Strengths: Continuing to do the right thing
Japanese people are very good at continuing to do things in a steady manner. If you continue to do the wrong thing, you will not succeed, but there are many companies in Japan that continue to do the right thing, even if only little by little, on a permanent basis. I think this is the secret of the strength of Japanese companies.
Being late for an appointment is a little thing if it is a one-time incident. Failing to greet or listen to someone would not be a big problem if it just happened only once.
However, what do you think will happen if you are always late, make no greetings, and take a rude attitude toward other people? Though each behavior may seem to be insignificant, the accumulation of choices you make on whether to go right or left will make a significant difference in the outcome.
We should be aware of the law that, whether it is a success or failure, the result of our attempt ultimately depends on the accumulation of our small, ordinary, and insignificant doings. Each of our successes and failures is something like an epic poem composed by accumulating seemingly little things we do in our everyday life. This law also applies to corporate management.
“No matter how trivial the job appears to be, it is a part of a big project. If the job is not done successfully, the whole project cannot be completed.”
These are the words by Eiichi Shibusawa (“Rongo to Soroban (The Analects and Abacus)”), who is known as the “father of the modern Japanese business world” because he played a role in the establishment of more than 500 companies around the start of Japanese capitalism. Recently, I have found interesting that Tadashi Yanai, the founder of Uniqlo, was saying a similar thing as follows:
“What is common to successful companies is that they have been doing the right, small, and fundamental things thoroughly. Many companies fail to do these things although they may seem to be doing it on the surface. To do the fundamental things, small things and things that are 100% right thoroughly and continuously. Once you decide to do so, you have to stick to it. This steady implementation is very important. Even a gap of 0.001 meter or 1 millimeter gets bigger and bigger as time advances. Things will eventually work out if you focus on the basics every day. You won’t be able to go to the next stage otherwise. The key to success is to keep doing the fundamental things every day, to do them so many times that you get fed up” (“Kyusho Ippai (One Victory and Nine Defeats)” by Shinchosya Publishing).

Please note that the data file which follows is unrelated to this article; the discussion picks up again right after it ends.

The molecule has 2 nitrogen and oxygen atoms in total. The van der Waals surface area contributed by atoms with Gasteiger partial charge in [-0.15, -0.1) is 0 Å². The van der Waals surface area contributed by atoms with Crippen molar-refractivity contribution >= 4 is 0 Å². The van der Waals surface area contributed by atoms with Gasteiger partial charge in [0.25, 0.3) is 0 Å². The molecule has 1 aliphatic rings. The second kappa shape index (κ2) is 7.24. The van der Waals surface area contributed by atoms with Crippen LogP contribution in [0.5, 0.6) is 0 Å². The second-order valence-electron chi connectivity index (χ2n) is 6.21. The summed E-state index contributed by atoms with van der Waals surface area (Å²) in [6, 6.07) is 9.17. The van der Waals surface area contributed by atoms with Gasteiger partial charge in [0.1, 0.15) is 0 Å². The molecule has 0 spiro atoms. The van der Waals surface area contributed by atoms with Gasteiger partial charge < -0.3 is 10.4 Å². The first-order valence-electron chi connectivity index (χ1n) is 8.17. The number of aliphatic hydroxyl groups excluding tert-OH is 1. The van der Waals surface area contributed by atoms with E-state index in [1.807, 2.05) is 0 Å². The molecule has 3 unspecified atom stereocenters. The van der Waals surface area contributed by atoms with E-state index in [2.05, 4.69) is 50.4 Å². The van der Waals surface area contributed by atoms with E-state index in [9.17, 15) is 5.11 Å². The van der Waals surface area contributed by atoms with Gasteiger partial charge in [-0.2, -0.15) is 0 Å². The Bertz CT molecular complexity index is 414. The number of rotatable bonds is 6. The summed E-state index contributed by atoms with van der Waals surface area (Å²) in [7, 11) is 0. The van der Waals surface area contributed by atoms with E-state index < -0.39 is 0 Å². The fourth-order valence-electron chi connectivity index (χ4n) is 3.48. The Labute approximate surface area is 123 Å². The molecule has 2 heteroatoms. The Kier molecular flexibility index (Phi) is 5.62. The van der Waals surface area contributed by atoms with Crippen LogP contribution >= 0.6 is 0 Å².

The truth is the same throughout the ages.
Weakness: Little Learning from Experience
It is gratifying that the overall level of Japanese people’s academic career has increased. At the same time, however, it is sad that more and more people have gotten the wrong idea that knowledge from books can be used as is in the real world.
There are things that we can teach and learn. On the other hand, there are things that we cannot teach or learn and we therefore have to find the keys to them by ourselves. It is important to separate these two things clearly.
Knowledge can be taught and learned, but wisdom cannot be taught or learned. For example, the theories of business administration can be taught and learned, but corporate management itself cannot be taught or learned. The know-how for management can hardly be explained by words, so we have to obtain it on our own. To do so, we have to sweat and labor at actual work and continue our efforts so that we can catch or feel it through our experience. After that, we just need to improve it. That is, the only way to find the know-how for management is to continue efforts and accumulate various experiences in everyday life.
A person who has learned the science and theories of business administration and also acquired the knack of management from experience is as mighty as an “ogre with an iron club.” The fact is, however, there are not many such people in the real world. If we can’t have both, it is of course better to acquire the knack of management through real-life experience than learning book knowledge.
As a matter of fact, a person who has not acquired the knack of management but has just learned from textbooks often fails in real management or is even at risk of leading a company to bankruptcy because of his or her wrong management. There is no shortage of such examples. One of the most well known examples is that of a famous business scholar who embarked on the actual management of several companies but ended up in bankrupting all of them.
Experience real management and then analyze the experience academically so that you can apply the theories more appropriately. This is the way to achieve a greater success. Reversing the order of these two things often leads to failure.
Japanese companies are good at working according to a set of rules. However, it is difficult to learn through trial and error. In a world that demands speed, Japanese companies, especially large companies, are not very good at this trial-and-error process.